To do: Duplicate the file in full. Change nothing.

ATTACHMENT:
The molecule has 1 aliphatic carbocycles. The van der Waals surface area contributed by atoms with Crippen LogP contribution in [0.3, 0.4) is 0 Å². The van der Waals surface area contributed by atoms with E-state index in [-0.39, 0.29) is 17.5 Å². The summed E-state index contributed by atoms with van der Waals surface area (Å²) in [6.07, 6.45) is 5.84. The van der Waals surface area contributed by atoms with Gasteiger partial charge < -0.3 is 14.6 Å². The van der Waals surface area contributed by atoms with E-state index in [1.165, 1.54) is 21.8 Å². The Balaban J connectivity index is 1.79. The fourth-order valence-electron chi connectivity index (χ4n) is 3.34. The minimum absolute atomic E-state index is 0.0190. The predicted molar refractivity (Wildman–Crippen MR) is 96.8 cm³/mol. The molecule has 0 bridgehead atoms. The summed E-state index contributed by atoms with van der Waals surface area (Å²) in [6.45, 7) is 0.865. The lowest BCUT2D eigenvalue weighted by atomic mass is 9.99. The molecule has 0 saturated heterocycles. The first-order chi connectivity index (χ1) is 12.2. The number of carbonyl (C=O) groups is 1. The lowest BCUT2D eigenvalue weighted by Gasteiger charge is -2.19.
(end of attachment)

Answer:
The molecule has 1 aliphatic carbocycles. The van der Waals surface area contributed by atoms with Crippen LogP contribution in [0.3, 0.4) is 0 Å². The van der Waals surface area contributed by atoms with E-state index in [-0.39, 0.29) is 17.5 Å². The summed E-state index contributed by atoms with van der Waals surface area (Å²) in [6.07, 6.45) is 5.84. The van der Waals surface area contributed by atoms with Gasteiger partial charge < -0.3 is 14.6 Å². The van der Waals surface area contributed by atoms with E-state index in [1.165, 1.54) is 21.8 Å². The Balaban J connectivity index is 1.79. The fourth-order valence-electron chi connectivity index (χ4n) is 3.34. The minimum absolute atomic E-state index is 0.0190. The predicted molar refractivity (Wildman–Crippen MR) is 96.8 cm³/mol. The molecule has 0 bridgehead atoms. The summed E-state index contributed by atoms with van der Waals surface area (Å²) in [6.45, 7) is 0.865. The lowest BCUT2D eigenvalue weighted by atomic mass is 9.99. The molecule has 0 saturated heterocycles. The first-order chi connectivity index (χ1) is 12.2. The number of carbonyl (C=O) groups is 1. The lowest BCUT2D eigenvalue weighted by Gasteiger charge is -2.19.